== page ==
The divider 7 receives the output of the voltage-controlled oscillator 6, and outputs a sampling clock SC having a frequency twice as high as that of the binary reproduction signal RF2 having a duty ratio of 1:1. The output of the divider 7 is fed back to the V terminal of the phase comparator 4 and is also input to the clock terminal of the D flip-flop 3 in order to generate a data signal synchronized with the sampling clock SC.

In the optical information reproduction apparatus of the present embodiment, since the time-constant switcher 8 sets the time constant τ of the charge pump/loop filter 5 to a smaller one until the synchronizing-signal detector 2 detects a data-read-start-position synchronizing signal, the response becomes fast and the sampling clock SC can be synchronized with the binary reproduction signal RF2 while the PLL synchronizing signal is being input. On the contrary, since the time-constant switcher 8 sets the time constant τ of the charge pump/loop filter 5 to a larger one after the synchronizing-signal detector 2 detects the data-read-start-position synchronizing signal, the response becomes slow and synchronization can be easily maintained even if a reproduction signal is lost due to dust, scratches or defects during synchronization.

The operation of the above-described optical information reproduction apparatus will be described next.

FIG. 12 is a timing chart showing the output of each section of the above-described optical information reproduction apparatus.

In FIG. 12, there are shown the binary reproduction signal RF2 output from the comparator 1, the sampling clock SC output from the voltage-controlled oscillator 6, the phase-lag signal U1 output from the inverting output terminal U of the phase comparator 4, the phase-lead signal D1 output from the output terminal D of the phase comparator 4, the output signal U2 of the OR gate G1 in the time-constant switcher 8, the output signal D2 of the AND gate G3 in the time-constant switcher 8, and the output signal SY of the synchronizing-signal detector 2.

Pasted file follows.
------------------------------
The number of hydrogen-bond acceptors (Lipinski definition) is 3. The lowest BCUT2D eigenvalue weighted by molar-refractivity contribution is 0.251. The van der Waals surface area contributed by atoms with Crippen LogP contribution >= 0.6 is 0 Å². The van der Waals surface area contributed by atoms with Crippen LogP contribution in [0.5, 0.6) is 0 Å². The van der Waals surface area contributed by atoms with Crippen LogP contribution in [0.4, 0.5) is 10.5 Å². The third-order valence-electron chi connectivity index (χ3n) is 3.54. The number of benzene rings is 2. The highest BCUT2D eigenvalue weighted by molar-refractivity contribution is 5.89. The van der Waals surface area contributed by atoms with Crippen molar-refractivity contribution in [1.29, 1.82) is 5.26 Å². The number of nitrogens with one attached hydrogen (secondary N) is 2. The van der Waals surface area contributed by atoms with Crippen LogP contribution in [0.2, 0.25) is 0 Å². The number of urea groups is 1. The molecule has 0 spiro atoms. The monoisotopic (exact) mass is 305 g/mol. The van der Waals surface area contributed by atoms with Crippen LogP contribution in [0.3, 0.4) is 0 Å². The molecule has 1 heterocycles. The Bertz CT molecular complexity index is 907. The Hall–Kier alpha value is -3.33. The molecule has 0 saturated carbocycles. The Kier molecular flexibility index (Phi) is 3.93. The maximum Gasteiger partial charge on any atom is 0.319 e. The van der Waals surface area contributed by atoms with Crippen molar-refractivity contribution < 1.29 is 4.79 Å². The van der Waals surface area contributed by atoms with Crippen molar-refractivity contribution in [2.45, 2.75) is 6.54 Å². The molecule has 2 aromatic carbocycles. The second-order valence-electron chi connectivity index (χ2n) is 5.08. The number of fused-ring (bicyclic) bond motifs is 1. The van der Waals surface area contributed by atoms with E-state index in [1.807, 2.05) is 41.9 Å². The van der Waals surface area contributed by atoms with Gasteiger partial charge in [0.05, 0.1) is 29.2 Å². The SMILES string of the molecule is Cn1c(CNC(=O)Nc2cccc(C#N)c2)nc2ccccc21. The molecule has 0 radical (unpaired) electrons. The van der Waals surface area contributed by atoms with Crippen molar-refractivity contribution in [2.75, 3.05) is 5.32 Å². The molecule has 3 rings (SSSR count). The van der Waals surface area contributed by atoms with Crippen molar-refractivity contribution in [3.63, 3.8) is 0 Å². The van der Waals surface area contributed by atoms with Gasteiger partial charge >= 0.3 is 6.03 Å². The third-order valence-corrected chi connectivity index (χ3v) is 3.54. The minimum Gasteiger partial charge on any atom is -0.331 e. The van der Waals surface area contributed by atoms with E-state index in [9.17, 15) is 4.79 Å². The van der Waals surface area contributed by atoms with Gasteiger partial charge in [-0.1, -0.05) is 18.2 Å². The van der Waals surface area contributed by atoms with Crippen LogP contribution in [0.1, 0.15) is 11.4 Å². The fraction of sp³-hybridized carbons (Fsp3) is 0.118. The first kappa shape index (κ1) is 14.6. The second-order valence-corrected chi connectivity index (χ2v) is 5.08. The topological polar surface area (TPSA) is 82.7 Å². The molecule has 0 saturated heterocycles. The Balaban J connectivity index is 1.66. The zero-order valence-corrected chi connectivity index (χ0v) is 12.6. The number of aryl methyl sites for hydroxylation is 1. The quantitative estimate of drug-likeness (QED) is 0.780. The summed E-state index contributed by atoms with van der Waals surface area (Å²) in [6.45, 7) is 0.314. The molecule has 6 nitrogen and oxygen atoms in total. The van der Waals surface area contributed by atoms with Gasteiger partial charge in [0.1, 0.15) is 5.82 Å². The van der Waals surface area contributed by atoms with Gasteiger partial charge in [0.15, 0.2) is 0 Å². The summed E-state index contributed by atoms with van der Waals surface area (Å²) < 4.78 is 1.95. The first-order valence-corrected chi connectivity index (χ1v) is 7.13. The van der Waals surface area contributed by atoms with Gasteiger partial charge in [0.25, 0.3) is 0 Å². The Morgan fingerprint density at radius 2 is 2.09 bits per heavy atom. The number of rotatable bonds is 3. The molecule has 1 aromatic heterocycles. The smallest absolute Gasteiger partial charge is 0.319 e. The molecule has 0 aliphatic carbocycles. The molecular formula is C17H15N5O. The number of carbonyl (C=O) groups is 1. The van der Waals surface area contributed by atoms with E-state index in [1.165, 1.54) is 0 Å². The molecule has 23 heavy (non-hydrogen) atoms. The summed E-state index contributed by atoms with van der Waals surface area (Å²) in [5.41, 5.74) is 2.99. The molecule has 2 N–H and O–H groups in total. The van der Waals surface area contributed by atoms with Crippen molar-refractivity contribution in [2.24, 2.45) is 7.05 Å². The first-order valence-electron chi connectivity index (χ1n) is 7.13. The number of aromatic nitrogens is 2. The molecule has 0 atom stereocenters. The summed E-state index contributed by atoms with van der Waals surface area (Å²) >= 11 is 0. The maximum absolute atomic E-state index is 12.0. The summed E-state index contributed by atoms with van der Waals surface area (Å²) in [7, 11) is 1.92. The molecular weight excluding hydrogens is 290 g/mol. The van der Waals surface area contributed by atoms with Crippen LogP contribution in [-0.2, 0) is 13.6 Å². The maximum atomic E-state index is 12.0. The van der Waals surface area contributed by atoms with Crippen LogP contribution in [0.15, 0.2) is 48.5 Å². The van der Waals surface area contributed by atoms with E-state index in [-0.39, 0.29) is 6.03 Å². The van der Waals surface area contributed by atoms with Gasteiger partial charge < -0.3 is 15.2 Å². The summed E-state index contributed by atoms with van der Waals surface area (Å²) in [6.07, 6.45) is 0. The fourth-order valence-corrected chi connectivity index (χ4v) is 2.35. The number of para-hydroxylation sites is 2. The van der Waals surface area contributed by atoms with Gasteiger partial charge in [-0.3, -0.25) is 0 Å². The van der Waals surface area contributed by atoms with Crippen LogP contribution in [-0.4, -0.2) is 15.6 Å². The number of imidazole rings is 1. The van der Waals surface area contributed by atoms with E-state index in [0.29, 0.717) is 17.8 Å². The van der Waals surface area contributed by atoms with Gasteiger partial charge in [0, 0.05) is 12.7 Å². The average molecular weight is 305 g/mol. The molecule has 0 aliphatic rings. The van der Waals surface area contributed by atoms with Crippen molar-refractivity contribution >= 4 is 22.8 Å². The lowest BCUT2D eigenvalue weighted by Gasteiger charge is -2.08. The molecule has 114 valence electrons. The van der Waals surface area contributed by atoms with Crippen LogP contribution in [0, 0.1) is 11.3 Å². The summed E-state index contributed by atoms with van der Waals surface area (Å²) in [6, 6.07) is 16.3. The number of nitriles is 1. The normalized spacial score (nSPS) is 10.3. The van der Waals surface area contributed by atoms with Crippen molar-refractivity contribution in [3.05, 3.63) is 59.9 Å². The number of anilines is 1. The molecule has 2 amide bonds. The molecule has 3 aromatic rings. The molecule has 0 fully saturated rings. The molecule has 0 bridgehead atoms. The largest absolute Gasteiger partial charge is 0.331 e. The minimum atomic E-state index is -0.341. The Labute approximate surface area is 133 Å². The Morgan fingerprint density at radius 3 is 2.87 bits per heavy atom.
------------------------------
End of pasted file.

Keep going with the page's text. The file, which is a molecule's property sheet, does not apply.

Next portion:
In the optical information reproduction apparatus of the present embodiment, the output signal SY of the synchronizing-signal detector 2 is kept high until the synchronizing-signal detector 2 detects a data-read-start-position synchronizing signal 201 in reproduction data, as shown in FIG. 12. While the output signal SY of the synchronizing-signal detector 2 is being maintained high, since the OR gate G1 and the AND gate G3 in the time-constant switcher 8 pass input signals to their output terminals as is, the output signal U2 of the OR gate G1 is the same as the phase-lag signal U1 of the phase comparator 4, and the output signal D2 of the AND gate G3 is the same as the phase-lead signal D1 of the phase comparator 4. In such a case, when both phase-lag signal U1 and phase-lead signal D1 of the phase comparator 4 become lower than the reference voltage ref2, a current flows from the output of the amplifier A1 through the capacitor C1 and the resistor R3 to both the resistor R1 and the diode D1, and the resistor R4 and the diode D3, charging the capacitor C1 to increase the output of the amplifier A1. In this case, the time constant τV of the charge pump/loop filter 5 is as follows:

τV =R1R4(R1+R4)C1

The current does not flow toward the output terminal D of the phase comparator 4 because the diodes D2 and D4 are arranged in the opposite direction. Contrary to the above-described case, when all of the phase-lag signal U1 of the phase comparator 4, the output signal U2 of the OR gate G1, the phase-lead signal D1 of the phase comparator 4, and the output signal D2 of the AND gate G3 become higher than the reference voltage ref2, a current flows from the output terminal D of the phase comparator 4 through both the diode D2 and the resistor R2, and the diode D4 and the resistor R5, to the resistor R3, the capacitor C1, and the output of the amplifier A1, discharging the capacitor C1 to reduce the output of the amplifier A1. In this case, the time constant τD of the charge pump/loop filter 5 is as follows: